The different districts were now free to develop their own vision in the arts and create according to that vision. There is nothing 'low quality' about First Intermediate Period art; it is simply different from Old Kingdom artwork. The lack of monumental building projects during this time is also easily explained: the dynasties of the Old Kingdom had drained the government treasury in creating their own grand monuments and, by the time of the 5th Dynasty, there were no resources left for such projects. The collapse of the Old Kingdom following the 6th Dynasty certainly was a time of confusion, but there is no evidence to suggest the era which followed was any kind of 'dark age'.
The First Intermediate Period produced a number of fine pieces but also saw the rise of mass-produced artwork. Items which had previously been made by a single artist were now assembled and painted by a production crew. Amulets, coffins, ceramics, and shabti dolls were among these crafts . Shabti dolls were important funerary objects which were buried with the deceased and were thought to come to life in the next world and tend to one's responsibilities. These were made of faience , stone, or wood but, in the First Intermediate Period, are mostly of wood and mass produced to be sold cheaply. Shabti dolls were important items because they would allow the soul to relax in the afterlife while the shabti did one's work. Previously, only the wealthy could afford shabti dolls, but in this era, they were available to those of more modest means.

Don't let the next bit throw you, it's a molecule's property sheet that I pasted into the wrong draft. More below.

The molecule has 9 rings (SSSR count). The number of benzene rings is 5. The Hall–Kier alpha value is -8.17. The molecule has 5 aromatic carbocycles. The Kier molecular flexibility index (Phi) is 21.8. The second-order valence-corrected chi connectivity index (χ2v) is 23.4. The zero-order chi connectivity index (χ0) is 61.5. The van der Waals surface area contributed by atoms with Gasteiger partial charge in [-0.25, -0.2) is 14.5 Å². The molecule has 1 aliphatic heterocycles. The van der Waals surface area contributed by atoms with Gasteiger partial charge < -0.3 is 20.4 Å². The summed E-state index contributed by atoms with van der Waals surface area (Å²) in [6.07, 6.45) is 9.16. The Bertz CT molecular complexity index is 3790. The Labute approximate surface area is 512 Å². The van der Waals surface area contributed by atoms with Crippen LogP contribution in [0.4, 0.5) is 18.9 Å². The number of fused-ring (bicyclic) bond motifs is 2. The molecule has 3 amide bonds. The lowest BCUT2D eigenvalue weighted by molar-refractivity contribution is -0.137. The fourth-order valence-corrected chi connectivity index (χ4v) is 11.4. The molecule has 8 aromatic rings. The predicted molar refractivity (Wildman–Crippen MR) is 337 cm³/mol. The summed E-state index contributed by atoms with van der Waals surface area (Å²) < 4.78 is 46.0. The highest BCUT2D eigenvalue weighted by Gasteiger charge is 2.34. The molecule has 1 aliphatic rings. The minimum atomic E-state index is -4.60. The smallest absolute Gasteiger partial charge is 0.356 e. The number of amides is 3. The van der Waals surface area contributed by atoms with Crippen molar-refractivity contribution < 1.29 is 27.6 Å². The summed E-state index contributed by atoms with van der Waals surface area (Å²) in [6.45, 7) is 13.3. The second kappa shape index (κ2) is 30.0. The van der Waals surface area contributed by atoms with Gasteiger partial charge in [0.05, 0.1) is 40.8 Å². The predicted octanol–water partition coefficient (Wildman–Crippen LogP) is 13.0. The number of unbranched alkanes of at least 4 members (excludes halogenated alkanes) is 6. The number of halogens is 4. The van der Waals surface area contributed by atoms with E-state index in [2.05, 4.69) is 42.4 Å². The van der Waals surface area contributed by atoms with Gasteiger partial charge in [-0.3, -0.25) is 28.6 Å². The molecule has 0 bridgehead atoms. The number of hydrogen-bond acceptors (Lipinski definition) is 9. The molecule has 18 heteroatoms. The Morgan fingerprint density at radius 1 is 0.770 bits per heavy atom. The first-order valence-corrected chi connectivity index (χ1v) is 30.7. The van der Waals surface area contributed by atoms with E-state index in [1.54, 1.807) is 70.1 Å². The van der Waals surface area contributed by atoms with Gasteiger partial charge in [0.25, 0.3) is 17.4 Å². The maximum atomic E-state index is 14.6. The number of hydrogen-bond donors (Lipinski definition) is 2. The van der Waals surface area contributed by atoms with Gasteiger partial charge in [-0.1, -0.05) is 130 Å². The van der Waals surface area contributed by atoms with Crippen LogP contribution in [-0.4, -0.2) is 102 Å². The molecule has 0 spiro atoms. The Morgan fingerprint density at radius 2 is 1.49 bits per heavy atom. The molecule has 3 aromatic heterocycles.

The First Intermediate Period ended when Mentuhotep II (c. 2061-2010 BCE) of Thebes defeated the kings of Herakleopolis and initiated the Middle Kingdom of Egypt (2040-1782 BCE). Thebes now became the capital of Egypt and a strong central government again had the power to dictate artistic taste and creation. The rulers of the Middle Kingdom, however, encouraged the different styles of the districts and did not mandate that all art conform to the tastes of the nobility. Although there was great reverence for Old Kingdom art and, in many cases, an obvious attempt to reflect it, Middle Kingdom Art is distinctive in the themes explored and the sophistication of the technique.
The Middle Kingdom is usually regarded as the high point of Egyptian culture. The tomb of Mentuhotep II is itself a work of art, sculpted from the cliffs near Thebes, which merges seamlessly with the natural landscape to create the effect of a wholly organic work. The paintings, frescoes, and statuary which accompanied the tomb also reflect a high level of sophistication and, as always, symmetry. Jewelry was also refined greatly at this time with some of the finest pieces in Egyptian history dated to this era. A pendant from the reign of Senusret II (c. 1897-1878 BCE) which he gave to his daughter is fashioned of thin goldwires attached to a solid gold backing inlaid with 372 semi-precious stones. The statues and busts of kings and queens are intricately carved with a precision and beauty lacking in much of the Old Kingdom artwork.